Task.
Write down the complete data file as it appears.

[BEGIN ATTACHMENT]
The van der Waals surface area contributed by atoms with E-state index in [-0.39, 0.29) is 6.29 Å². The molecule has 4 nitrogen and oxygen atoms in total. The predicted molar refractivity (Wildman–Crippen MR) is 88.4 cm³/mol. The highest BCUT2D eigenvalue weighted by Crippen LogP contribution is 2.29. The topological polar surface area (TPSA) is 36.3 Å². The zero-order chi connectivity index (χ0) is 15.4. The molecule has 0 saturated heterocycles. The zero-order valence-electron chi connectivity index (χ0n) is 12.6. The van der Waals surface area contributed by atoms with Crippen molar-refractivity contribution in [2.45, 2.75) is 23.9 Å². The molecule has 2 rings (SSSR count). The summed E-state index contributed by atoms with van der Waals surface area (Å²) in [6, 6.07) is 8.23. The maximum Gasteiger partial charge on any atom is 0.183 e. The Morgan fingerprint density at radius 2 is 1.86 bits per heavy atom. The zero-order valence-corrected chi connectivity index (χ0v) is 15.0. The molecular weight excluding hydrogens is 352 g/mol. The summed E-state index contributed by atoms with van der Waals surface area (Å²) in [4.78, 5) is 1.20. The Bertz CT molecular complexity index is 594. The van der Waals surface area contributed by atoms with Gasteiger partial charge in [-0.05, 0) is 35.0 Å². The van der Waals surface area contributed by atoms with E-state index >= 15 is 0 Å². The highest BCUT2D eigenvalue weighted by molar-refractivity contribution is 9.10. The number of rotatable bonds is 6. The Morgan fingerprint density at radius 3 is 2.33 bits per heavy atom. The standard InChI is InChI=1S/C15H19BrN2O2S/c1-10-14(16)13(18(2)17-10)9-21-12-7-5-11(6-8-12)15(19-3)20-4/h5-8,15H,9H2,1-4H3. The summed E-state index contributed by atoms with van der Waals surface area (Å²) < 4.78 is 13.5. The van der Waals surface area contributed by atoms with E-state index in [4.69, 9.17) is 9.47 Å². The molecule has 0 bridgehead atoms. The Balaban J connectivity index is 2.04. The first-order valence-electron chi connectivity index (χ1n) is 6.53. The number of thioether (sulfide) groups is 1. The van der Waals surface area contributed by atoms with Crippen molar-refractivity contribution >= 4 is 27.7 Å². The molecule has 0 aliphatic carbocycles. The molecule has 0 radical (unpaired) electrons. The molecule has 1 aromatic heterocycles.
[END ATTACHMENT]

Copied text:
The van der Waals surface area contributed by atoms with E-state index in [-0.39, 0.29) is 6.29 Å². The molecule has 4 nitrogen and oxygen atoms in total. The predicted molar refractivity (Wildman–Crippen MR) is 88.4 cm³/mol. The highest BCUT2D eigenvalue weighted by Crippen LogP contribution is 2.29. The topological polar surface area (TPSA) is 36.3 Å². The zero-order chi connectivity index (χ0) is 15.4. The molecule has 0 saturated heterocycles. The zero-order valence-electron chi connectivity index (χ0n) is 12.6. The van der Waals surface area contributed by atoms with Crippen molar-refractivity contribution in [2.45, 2.75) is 23.9 Å². The molecule has 2 rings (SSSR count). The summed E-state index contributed by atoms with van der Waals surface area (Å²) in [6, 6.07) is 8.23. The maximum Gasteiger partial charge on any atom is 0.183 e. The Morgan fingerprint density at radius 2 is 1.86 bits per heavy atom. The zero-order valence-corrected chi connectivity index (χ0v) is 15.0. The molecular weight excluding hydrogens is 352 g/mol. The summed E-state index contributed by atoms with van der Waals surface area (Å²) in [4.78, 5) is 1.20. The Bertz CT molecular complexity index is 594. The van der Waals surface area contributed by atoms with Gasteiger partial charge in [-0.05, 0) is 35.0 Å². The van der Waals surface area contributed by atoms with E-state index >= 15 is 0 Å². The highest BCUT2D eigenvalue weighted by molar-refractivity contribution is 9.10. The number of rotatable bonds is 6. The Morgan fingerprint density at radius 3 is 2.33 bits per heavy atom. The standard InChI is InChI=1S/C15H19BrN2O2S/c1-10-14(16)13(18(2)17-10)9-21-12-7-5-11(6-8-12)15(19-3)20-4/h5-8,15H,9H2,1-4H3. The summed E-state index contributed by atoms with van der Waals surface area (Å²) < 4.78 is 13.5. The van der Waals surface area contributed by atoms with E-state index in [4.69, 9.17) is 9.47 Å². The molecule has 0 bridgehead atoms. The Balaban J connectivity index is 2.04. The first-order valence-electron chi connectivity index (χ1n) is 6.53. The number of thioether (sulfide) groups is 1. The van der Waals surface area contributed by atoms with Crippen molar-refractivity contribution >= 4 is 27.7 Å². The molecule has 0 aliphatic carbocycles. The molecule has 0 radical (unpaired) electrons. The molecule has 1 aromatic heterocycles.